Winter 2010 CSANews Issue 77  |  Posted date : Dec 16, 2010.Back to list

Bitterness is a taste sensation I enjoy both in food and in wine. Black olives, walnuts, spinach and radicchio are all ingredients I put into salads, along with fresh rosemary and blue cheese. I also particularly love kale.

Kale, part of the cabbage family, is an autumn and winter vegetable and a seasonal ingredient that can be highlighted in any dish - salad, soup or entrée. It can be eaten raw or cooked. 

It is believed that kale cultivation reaches as far back as the fourth century BC in Greece. 

During World War II, kale was a popular addition to the British Victory Gardens. In 1939, the same year Britain and France declared war on Germany, the British government distributed a pamphlet called Dig for Victory. The pamphlet taught people how they were to dig, plant and harvest vegetables. Kale was among the long list of vegetables suggested, along with potatoes, carrots, turnips, parsnips, onions, tomatoes, shallots, cabbage, broccoli and beets, to name but a few. 

This dark, leafy green is an antioxidant and anti-inflammatory super food containing sulforaphane, a chemical believed to have anti-cancer properties as well. Kale is packed with fibre, folic acid, calcium and vitamins C, A, K and E. 
The leaves are quite hard and so need to be blanched, sautéed, braised or even puréed for an extended period. Do not boil the leaves (this reduces their healthy properties) unless you intend to use the boiling liquid in your recipe. Try to incorporate about 1½ cups of kale into each serving per person.

Due to its hardness, kale actually freezes well. In fact, freezing makes the leaves slightly sweeter.

To prepare kale, remove and discard its tough centre stalks. Even without the stalks, kale can be chewy. I chop up the stems quite small so that they are not as tough.

Kale adds great balance and depth to any dish and pairs especially well with garlic, lemon and olive oil. The lemon helps to balance the taste sensation of its bitterness.

If you're preparing kale with garlic, lemon and olive oil, partner the dish with a crisp, dry white wine. Lemon is sour and so demands a wine with tart acidity.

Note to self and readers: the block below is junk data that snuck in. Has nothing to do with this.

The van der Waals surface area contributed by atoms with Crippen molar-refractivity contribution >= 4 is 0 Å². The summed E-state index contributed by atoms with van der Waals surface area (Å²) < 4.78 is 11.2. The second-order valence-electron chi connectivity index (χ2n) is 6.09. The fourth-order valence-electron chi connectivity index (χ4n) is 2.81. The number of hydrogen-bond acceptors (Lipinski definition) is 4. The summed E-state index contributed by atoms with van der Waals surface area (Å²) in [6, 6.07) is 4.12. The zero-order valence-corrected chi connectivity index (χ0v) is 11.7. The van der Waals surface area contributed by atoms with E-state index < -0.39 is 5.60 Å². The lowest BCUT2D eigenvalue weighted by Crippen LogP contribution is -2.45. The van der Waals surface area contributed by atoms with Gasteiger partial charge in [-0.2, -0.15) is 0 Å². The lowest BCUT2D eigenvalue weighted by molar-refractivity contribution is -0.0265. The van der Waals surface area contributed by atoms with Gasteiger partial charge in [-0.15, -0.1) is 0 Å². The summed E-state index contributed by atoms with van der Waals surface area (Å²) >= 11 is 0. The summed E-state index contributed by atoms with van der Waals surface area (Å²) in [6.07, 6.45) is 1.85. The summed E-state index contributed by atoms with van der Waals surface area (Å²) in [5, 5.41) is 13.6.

Sauvignon Blanc has refreshing acidity on the front palate. But as you swallow this white wine, bitterness sneaks up from behind on the mid-, but mostly back palate. It is this piquant finish that almost neutralizes the bitterness in kale, thus creating harmony on the palate between wine and food.

Full-bodied red wines such as Cabernet Sauvignon have a bitter aftertaste -sometimes soft and sometimes strong - due to their tannin and astringency, making them equal partners to dishes highlighting kale. Cabernet Sauvignon would work well with risotto with kale, bacon and parmesan. The bitterness from the vegetable, and saltiness from the bacon and parmesan will tame the big tannins in a red Bordeaux fermented grape.

Braised kale with pancetta and caramelized onions has so much depth of flavour that this dish demands a big red wine. The saltiness of pancetta and bitterness from the kale work nicely with a red which offers forward fruit flavours and soft tannin on the finish. Try Zinfandel or Shiraz. The sweetness from the caramelized onions would clash slightly with a red wine offering too much austerity, such as a Cabernet. Go for fruity, big reds.

Supertasters, those with very sensitive palates, often dislike bitter foods such as kale, and big, austere red wines. But that's why it is important for supertasters to find ways to enjoy both. Kale and wine offer nutritional values that should not be ignored. 

Risotto with Curly Kale, Tomatoes and Goat Cheese 
Serves 4 to 6
  • 7 cups low-sodium fat-free chicken broth
  • Sea salt
  • 3/4 pound Curly kale
  • 1 medium white onion, finely chopped
  • 1 tablespoon olive oil
  • 1 tablespoon unsalted butter
  • 3 large garlic cloves, minced
  • 1 1/2 cups arborio rice (10 ounces)
  • 20 cherry tomatoes, halved
  • 1/3 cup dry sherry
  • 140 g fresh goat cheese
Bring broth to a boil with a pinch of sea salt in a 3- to 4-quart saucepan. Meanwhile, cut stems and centre ribs from kale and discard. Stir kale into broth in batches and simmer (all of kale), stirring occasionally, until tender, 5 to 10 minutes. Transfer kale with tongs to a large sieve set over a bowl and gently press on greens to extract more liquid. Add liquid in bowl back to simmering broth and keep at a bare simmer, covered. Chop kale. 

Cook onion in oil and 1 tablespoon butter with a pinch of sea salt in a wide 4-quart heavy pot, covered, over low heat, stirring occasionally until softened, about 5 minutes. Increase heat to moderate, then add garlic and cook, uncovered, stirring, 1 minute. Add rice and cook, stirring, 1 minute. Add tomato halves.

Add sherry and simmer briskly, stirring constantly, until absorbed. Stir in 1/2 cup simmering broth and simmer briskly, stirring constantly, until broth is absorbed. Continue simmering and adding broth, about 1/2 cup at a time, stirring constantly and letting each addition be absorbed before adding the next, until rice is creamy-looking but still al dente (it should be the consistency of thick soup), 17 to 18 minutes. (There will be leftover broth.) 

Fold in kale, goat cheese, stirring, until heated through and goat cheese is
incorporated, about 1 minute. Season risotto with sea salt and pepper and, if desired, thin with some of remaining broth. 

Suggested Wine: The tangy flavours of this dish, due to the tomatoes and goat cheese, call for a crisp, dry white such as Sauvignon Blanc or a light, fruity red, such as Pinot Noir.